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The recent rediscovery of the golden gecko, Calodactylodes aureus, after more than 100 years, has given occasion to reconsider both its phylogenetic position amongst the gekkonine geckos and the functional aspects of its subdigital pads. The morphology of these pads and the anatomical basis of their control suggests that Afroedura among a grouping of gekkonine geckos with phenetically similar digits, shows the greatest structural similarity to Calodactylodes. Available data do not support a robust hypothesis of actual relationship between these two genera, but if relationship is not the underlying dictator of the similarity seen, the degree of convergence is remarkable. The general similarity in digital form of those genera possessing terminal, leaf-like scansors, both in the Gekkoninae and Diplodactylinae, appears to be associated with rupicolous habitats and indicates an evolutionary pathway by which more extensive climbing pads may have arisen. It is likely that this morphotypic pathway has been followed independently by several lineages of gekkonine and diplodactyline geckos.
In the course of a review of the gekkonid genus Uroplatus some early descriptions of lizards subsequently ascribed to this genus were found to be inappropriate. The "salamanders" of Feuillée (1714) and Seba (1735) are not gekkonids at all, but accompanying illustrations, which do not agree with the textual descriptions, exhibit some gekkonid characteristics. This probably accounts for subsequent confusion. The Sarroubé of Lacépède (1788), however, is gekkonid and represents an early description of a member of the genus Phelsuma. Subsequent confusion with Uroplatus has obscured recognition of the key characteristics of the Sarroubé, and it was not until 1825 that the genus Phelsuma was formally recognized.
No comparative ecological studies have previously been conducted on the lizards of New Caledonia. This study examines two parameters of resource partitioning-diet and microhabitat, for eleven species of native lizards (Gekkonidae and Scincidae). Differences in diel activity patterns and coarse habitat differences tend to segregate geckos from skinks. Microhabitat and dietary differences were found among four sympatric species in a forest assemblage at Mt. Koyaboa, but retreat sites and some food resources were employed by all. Rock piles and crevices are important retreats for all the forest species studied and are a crude predictor of lizard abundance. Crickets and terrestrial isopods are the most important items in the diet of the predominant gecko Bavayia sauvagii. Though generally considered arboreal, this lizard is frequently active on the ground as well. Ants are an important food source of the forest skink Leiolopisma tricolor, whereas the ubiquitous ground skink Leiolopisma austrocaledonicum eats a wide variety of prey, with smaller individuals selectively taking smaller prey. Larger individuals consume feew large prey items but these may be of great energetic importance.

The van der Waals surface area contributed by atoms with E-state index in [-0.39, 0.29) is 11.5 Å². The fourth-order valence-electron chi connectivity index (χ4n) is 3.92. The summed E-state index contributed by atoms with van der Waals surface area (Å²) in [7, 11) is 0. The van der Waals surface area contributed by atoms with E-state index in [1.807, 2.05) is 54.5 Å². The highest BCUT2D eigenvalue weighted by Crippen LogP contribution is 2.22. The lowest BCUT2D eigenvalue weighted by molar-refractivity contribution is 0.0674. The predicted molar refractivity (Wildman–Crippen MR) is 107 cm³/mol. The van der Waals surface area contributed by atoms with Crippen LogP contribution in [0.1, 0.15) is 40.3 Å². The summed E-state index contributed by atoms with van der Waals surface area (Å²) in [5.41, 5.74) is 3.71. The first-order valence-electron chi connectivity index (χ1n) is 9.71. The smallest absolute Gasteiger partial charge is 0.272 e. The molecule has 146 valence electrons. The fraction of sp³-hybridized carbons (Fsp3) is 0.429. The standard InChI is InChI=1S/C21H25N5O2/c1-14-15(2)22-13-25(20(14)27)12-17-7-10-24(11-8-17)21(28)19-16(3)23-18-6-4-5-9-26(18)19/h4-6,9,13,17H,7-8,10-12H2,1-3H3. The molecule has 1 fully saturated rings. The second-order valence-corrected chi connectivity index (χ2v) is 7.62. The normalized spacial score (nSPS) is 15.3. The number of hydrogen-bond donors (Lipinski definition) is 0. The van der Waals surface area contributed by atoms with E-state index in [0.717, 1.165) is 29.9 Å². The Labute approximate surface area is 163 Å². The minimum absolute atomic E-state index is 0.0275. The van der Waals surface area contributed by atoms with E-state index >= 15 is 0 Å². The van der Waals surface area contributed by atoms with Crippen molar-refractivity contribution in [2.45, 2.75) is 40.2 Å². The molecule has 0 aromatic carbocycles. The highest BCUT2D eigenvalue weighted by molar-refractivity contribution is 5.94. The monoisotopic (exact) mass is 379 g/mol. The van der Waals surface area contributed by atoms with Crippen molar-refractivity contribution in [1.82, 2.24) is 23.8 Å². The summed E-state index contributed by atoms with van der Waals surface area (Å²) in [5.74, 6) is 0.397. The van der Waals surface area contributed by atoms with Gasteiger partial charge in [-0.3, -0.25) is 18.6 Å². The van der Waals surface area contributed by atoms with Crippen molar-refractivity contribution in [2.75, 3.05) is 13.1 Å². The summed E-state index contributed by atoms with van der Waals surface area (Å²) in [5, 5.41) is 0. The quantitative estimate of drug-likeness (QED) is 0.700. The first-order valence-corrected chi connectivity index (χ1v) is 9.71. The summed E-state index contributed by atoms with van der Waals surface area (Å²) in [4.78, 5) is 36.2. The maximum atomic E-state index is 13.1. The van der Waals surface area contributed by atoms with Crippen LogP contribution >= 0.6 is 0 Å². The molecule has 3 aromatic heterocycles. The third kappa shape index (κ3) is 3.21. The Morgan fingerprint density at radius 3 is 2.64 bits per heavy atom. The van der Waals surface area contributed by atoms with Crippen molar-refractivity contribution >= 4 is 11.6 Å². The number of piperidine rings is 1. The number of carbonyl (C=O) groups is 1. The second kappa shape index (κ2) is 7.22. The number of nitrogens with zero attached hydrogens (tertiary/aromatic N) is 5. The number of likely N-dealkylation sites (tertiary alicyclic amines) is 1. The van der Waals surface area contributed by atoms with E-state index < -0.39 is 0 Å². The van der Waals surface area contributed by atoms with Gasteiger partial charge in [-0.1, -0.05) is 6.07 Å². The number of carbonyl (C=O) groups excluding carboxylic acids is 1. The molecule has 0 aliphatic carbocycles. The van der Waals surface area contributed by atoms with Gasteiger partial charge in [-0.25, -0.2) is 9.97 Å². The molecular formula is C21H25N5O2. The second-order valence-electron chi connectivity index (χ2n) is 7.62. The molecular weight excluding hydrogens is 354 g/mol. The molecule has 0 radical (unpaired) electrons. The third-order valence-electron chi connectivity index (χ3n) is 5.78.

The skin of the Central Asian gecko Teratoscincus scincus is extremely fragile, with low tensile strength, stiffness and toughness. As in other geckos exhibiting regional integumentary loss, skin fragility results from the bilayering of the dermis and the intrinsic weakness of its outer layer. Collagen fibers of the outer portions of the dermis are nearly discontinuous in the hinge regions of the large, imbricate, cycloid scales of this species. The ecological significance of these findings is discussed.
The natural history collection of the Bolognese polymath, encyclopedist, and natural philosopher Ulisse Aldrovandi (1522-1605) is regarded as the first museum in the modern sense of the term. It was intended as a resource for scholarship and a microcosm of the natural world, not simply a cabinet of curiosities. In addition to physical specimens, Aldrovandi’s zoological material included a large series of paintings of animals (Tavole di Animali) that were integral to the collection. Following Aldrovandi’s death, his collection was maintained by the terms of his will, but by the 19th century relatively little remained. We examined surviving herpetological components of the collection, comprising 19 specimens of ten species, as well as the corresponding paintings and associated archival material in the Museum of Palazzo Poggi, Museo di Zoologia, and Biblioteca Universitaria Bolognese in Bologna, Italy. Although the antiquity of some of these dried preparations is in question, many are documented in the Tavole di Animali and/or are mentioned in 17th century lists of the museum, verifying them as the oldest museum specimens of amphibians and reptiles in the world. Exotic species are best represented, including two specimens of Uromastyx aegyptia and several boid snakes – the first New World reptiles to be displayed in Europe. However, the Tavole di Animali suggest that the original collection was dominated by Italian taxa and that greater effort may have been made to conserve the more spectacular specimens. The Aldrovandi collection provides a tangible link to the dawn of modern herpetology in Renaissance Italy.